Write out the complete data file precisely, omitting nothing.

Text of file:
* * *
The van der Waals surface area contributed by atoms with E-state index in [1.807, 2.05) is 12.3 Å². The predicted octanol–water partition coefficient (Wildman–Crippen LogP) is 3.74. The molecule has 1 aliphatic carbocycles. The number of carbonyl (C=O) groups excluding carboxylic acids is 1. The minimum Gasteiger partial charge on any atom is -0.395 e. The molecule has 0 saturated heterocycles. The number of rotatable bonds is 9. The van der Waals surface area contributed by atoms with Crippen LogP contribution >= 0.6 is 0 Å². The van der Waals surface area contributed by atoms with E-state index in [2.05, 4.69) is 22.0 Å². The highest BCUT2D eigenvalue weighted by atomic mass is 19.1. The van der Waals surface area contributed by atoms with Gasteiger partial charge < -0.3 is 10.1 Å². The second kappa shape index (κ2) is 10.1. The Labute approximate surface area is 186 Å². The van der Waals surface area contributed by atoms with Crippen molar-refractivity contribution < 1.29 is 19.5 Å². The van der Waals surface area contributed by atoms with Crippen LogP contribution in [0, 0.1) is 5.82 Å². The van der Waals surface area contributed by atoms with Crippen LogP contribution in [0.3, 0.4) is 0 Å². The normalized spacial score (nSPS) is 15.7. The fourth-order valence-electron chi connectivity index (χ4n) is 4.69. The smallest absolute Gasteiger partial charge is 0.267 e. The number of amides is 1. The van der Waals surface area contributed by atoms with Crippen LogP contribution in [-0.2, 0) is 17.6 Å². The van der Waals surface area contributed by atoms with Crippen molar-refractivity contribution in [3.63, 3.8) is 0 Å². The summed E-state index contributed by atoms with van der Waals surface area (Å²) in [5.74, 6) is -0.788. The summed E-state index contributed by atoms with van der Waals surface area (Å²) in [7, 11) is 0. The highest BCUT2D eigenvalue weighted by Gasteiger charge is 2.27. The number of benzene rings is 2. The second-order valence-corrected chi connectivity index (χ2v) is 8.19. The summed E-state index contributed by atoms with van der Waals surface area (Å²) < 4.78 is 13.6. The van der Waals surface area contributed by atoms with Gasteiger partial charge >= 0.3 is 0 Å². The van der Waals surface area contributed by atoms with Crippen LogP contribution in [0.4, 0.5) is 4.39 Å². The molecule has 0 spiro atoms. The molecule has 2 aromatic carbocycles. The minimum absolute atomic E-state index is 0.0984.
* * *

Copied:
The van der Waals surface area contributed by atoms with E-state index in [1.807, 2.05) is 12.3 Å². The predicted octanol–water partition coefficient (Wildman–Crippen LogP) is 3.74. The molecule has 1 aliphatic carbocycles. The number of carbonyl (C=O) groups excluding carboxylic acids is 1. The minimum Gasteiger partial charge on any atom is -0.395 e. The molecule has 0 saturated heterocycles. The number of rotatable bonds is 9. The van der Waals surface area contributed by atoms with Crippen LogP contribution >= 0.6 is 0 Å². The van der Waals surface area contributed by atoms with E-state index in [2.05, 4.69) is 22.0 Å². The highest BCUT2D eigenvalue weighted by atomic mass is 19.1. The van der Waals surface area contributed by atoms with Gasteiger partial charge < -0.3 is 10.1 Å². The second kappa shape index (κ2) is 10.1. The Labute approximate surface area is 186 Å². The van der Waals surface area contributed by atoms with Crippen molar-refractivity contribution < 1.29 is 19.5 Å². The van der Waals surface area contributed by atoms with Crippen LogP contribution in [0, 0.1) is 5.82 Å². The van der Waals surface area contributed by atoms with Crippen LogP contribution in [0.3, 0.4) is 0 Å². The normalized spacial score (nSPS) is 15.7. The fourth-order valence-electron chi connectivity index (χ4n) is 4.69. The smallest absolute Gasteiger partial charge is 0.267 e. The number of amides is 1. The van der Waals surface area contributed by atoms with Crippen LogP contribution in [-0.2, 0) is 17.6 Å². The van der Waals surface area contributed by atoms with Crippen molar-refractivity contribution in [3.63, 3.8) is 0 Å². The summed E-state index contributed by atoms with van der Waals surface area (Å²) in [5.74, 6) is -0.788. The summed E-state index contributed by atoms with van der Waals surface area (Å²) in [7, 11) is 0. The highest BCUT2D eigenvalue weighted by Gasteiger charge is 2.27. The number of benzene rings is 2. The second-order valence-corrected chi connectivity index (χ2v) is 8.19. The summed E-state index contributed by atoms with van der Waals surface area (Å²) < 4.78 is 13.6. The van der Waals surface area contributed by atoms with Gasteiger partial charge >= 0.3 is 0 Å². The van der Waals surface area contributed by atoms with Crippen LogP contribution in [0.4, 0.5) is 4.39 Å². The molecule has 0 spiro atoms. The molecule has 2 aromatic carbocycles. The minimum absolute atomic E-state index is 0.0984.